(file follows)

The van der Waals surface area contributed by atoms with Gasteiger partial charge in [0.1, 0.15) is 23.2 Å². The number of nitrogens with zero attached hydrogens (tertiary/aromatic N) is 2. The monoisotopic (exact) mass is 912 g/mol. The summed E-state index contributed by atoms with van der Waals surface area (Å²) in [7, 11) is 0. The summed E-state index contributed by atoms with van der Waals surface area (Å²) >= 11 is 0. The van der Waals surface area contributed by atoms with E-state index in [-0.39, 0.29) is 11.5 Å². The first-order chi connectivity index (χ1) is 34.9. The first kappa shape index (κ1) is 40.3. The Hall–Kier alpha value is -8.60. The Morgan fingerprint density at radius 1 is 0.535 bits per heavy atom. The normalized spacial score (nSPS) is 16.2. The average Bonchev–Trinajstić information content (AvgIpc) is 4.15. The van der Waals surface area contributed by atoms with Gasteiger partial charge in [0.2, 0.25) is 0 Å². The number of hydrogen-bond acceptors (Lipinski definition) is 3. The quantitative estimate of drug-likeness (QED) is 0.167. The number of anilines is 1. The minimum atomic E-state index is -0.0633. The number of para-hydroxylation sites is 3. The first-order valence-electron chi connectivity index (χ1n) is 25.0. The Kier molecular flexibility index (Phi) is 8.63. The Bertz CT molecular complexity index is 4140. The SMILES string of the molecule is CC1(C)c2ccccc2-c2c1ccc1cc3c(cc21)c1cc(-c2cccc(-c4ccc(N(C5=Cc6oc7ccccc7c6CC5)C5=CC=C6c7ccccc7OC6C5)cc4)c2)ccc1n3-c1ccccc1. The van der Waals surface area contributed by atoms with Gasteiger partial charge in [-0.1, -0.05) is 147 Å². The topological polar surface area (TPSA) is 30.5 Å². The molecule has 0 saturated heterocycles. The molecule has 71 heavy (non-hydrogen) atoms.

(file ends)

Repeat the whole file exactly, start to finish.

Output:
The van der Waals surface area contributed by atoms with Gasteiger partial charge in [0.1, 0.15) is 23.2 Å². The number of nitrogens with zero attached hydrogens (tertiary/aromatic N) is 2. The monoisotopic (exact) mass is 912 g/mol. The summed E-state index contributed by atoms with van der Waals surface area (Å²) in [7, 11) is 0. The summed E-state index contributed by atoms with van der Waals surface area (Å²) >= 11 is 0. The van der Waals surface area contributed by atoms with E-state index in [-0.39, 0.29) is 11.5 Å². The first-order chi connectivity index (χ1) is 34.9. The first kappa shape index (κ1) is 40.3. The Hall–Kier alpha value is -8.60. The Morgan fingerprint density at radius 1 is 0.535 bits per heavy atom. The normalized spacial score (nSPS) is 16.2. The average Bonchev–Trinajstić information content (AvgIpc) is 4.15. The van der Waals surface area contributed by atoms with Gasteiger partial charge in [0.2, 0.25) is 0 Å². The number of hydrogen-bond acceptors (Lipinski definition) is 3. The quantitative estimate of drug-likeness (QED) is 0.167. The number of anilines is 1. The minimum atomic E-state index is -0.0633. The number of para-hydroxylation sites is 3. The first-order valence-electron chi connectivity index (χ1n) is 25.0. The Kier molecular flexibility index (Phi) is 8.63. The Bertz CT molecular complexity index is 4140. The SMILES string of the molecule is CC1(C)c2ccccc2-c2c1ccc1cc3c(cc21)c1cc(-c2cccc(-c4ccc(N(C5=Cc6oc7ccccc7c6CC5)C5=CC=C6c7ccccc7OC6C5)cc4)c2)ccc1n3-c1ccccc1. The van der Waals surface area contributed by atoms with Gasteiger partial charge in [-0.1, -0.05) is 147 Å². The topological polar surface area (TPSA) is 30.5 Å². The molecule has 0 saturated heterocycles. The molecule has 71 heavy (non-hydrogen) atoms.